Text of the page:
Hexagram - Exhaustion to Joy -

The Hexagram


K'un / Oppression (Exhaustion)
above TUI THE JOYOUS, LAKE
below K'AN THE ABYSMAL, WATER
The lake is above, water below; the lake is empty, dried up. Exhaustion is expressed in yet another way: at the top, a dark line is holding down two light lines; below, a light line is hemmed in between two dark ones. The upper trigram belongs to the principle of darkness, the lower to the principle of light. Thus everywhere superior men are oppressed and held in restraint by inferior men.

The Judgment


OPPRESSION. Success. Perseverance.
The great man brings about good fortune.
No blame.
When one has something to say,
It is not believed.
Times of adversity are the reverse of times of success, but they can lead to success if they befall the right man. When a strong man meets with adversity, he remains cheerful despite all danger, and this cheerfulness is the source of later successes; it is that stability which is stronger than fate. He who lets his spirit be broken by exhaustion certainly has no success. But if adversity only bends a man, it creates in him a power to react that is bound in time to manifest itself. No inferior man is capable of this. Only the great man brings about good fortune and remains blameless. It is true that for the time being outward influence is denied him, because his words have no effect. Therefore in times of adversity it is important to be strong within and sparing of words.

The Image


There is no water in the lake:
The image of EXHAUSTION.
Thus the superior man stakes his life
On following his will.
When the water has flowed out below, the lake must dry up and become exhausted. That is fate. This symbolizes an adverse fate in human life. In such times there is nothing a man can do but acquiesce in his fate and remain true to himself. This concerns the deepest stratum of his being, for this alone is superior to all external fate.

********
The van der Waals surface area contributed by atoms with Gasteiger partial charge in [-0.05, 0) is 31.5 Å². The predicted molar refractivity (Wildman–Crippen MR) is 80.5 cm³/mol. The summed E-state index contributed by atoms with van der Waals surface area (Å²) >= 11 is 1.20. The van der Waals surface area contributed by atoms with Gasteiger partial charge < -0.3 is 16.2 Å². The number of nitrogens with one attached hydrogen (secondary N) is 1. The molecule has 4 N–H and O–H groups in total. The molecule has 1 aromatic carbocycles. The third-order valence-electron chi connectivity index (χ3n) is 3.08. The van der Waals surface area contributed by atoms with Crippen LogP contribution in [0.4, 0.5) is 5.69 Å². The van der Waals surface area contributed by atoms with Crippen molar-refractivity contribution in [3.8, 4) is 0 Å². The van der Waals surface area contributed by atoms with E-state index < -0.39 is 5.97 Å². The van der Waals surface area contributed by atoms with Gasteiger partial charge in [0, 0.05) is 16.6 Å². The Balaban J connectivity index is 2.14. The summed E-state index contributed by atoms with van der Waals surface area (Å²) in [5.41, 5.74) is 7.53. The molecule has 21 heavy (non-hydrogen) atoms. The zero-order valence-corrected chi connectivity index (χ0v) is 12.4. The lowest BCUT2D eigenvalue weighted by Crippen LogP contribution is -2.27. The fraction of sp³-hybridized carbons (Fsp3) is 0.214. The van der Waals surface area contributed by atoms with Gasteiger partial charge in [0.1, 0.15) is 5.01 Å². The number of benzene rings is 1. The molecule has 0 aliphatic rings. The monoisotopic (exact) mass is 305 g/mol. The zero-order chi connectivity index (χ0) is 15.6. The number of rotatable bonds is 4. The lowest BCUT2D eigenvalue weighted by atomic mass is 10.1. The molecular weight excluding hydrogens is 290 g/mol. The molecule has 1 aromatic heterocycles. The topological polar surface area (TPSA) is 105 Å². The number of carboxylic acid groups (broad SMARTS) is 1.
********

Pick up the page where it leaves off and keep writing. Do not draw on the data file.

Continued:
Lower line


Six at the beginning means:
One sits oppressed under a bare tree
And strays into a gloomy valley.
For three years one sees nothing.
When adversity befalls a man, it is important above all things for him to be strong and to overcome the trouble inwardly. If he is weak, the trouble overwhelms him. Instead of proceeding on his way, he remains sitting under a bare tree and falls ever more deeply into gloom and melancholy. This makes the situation only more and more hopeless. Such an attitude comes from an inner delusion that he must by all means overcome.

Fourth line


Nine in the fourth place means:
He comes very quietly, oppressed in a golden carriage.
Humiliation, but the end is reached.
A well-to-do man sees the need of the lower classes and would like very much to be of help. But instead of proceeding with speed and energy where there is need, he begins in a hesitant and measured way. Then he encounters obstructions. Powerful and wealthy acquaintances draw him into their circle; he has to do as they do and cannot withdraw from them. Hence he finds himself in great embarrassment. But the trouble is transitory. The original strength of his nature offsets the mistake he has made, and the goal is reached.

Upper line


Six at the top means:
He is oppressed by creeping vines.
He moves uncertainly and says, "Movement brings remorse. "
If one feels remorse over this and makes a start,
Good fortune comes.
A man is oppressed by bonds that can easily be broken. The distress is drawing to an end. But he is still irresolute; he is still influenced by the previous condition and fears that he may have cause for regret if he makes a move. But as soon as he grasps the situation, changes this mental attitude, and makes a firm decision, he masters the oppression.

All lines



Six at the top means:
He is oppressed by creeping vines.
He moves uncertainly and says, "Movement brings remorse. "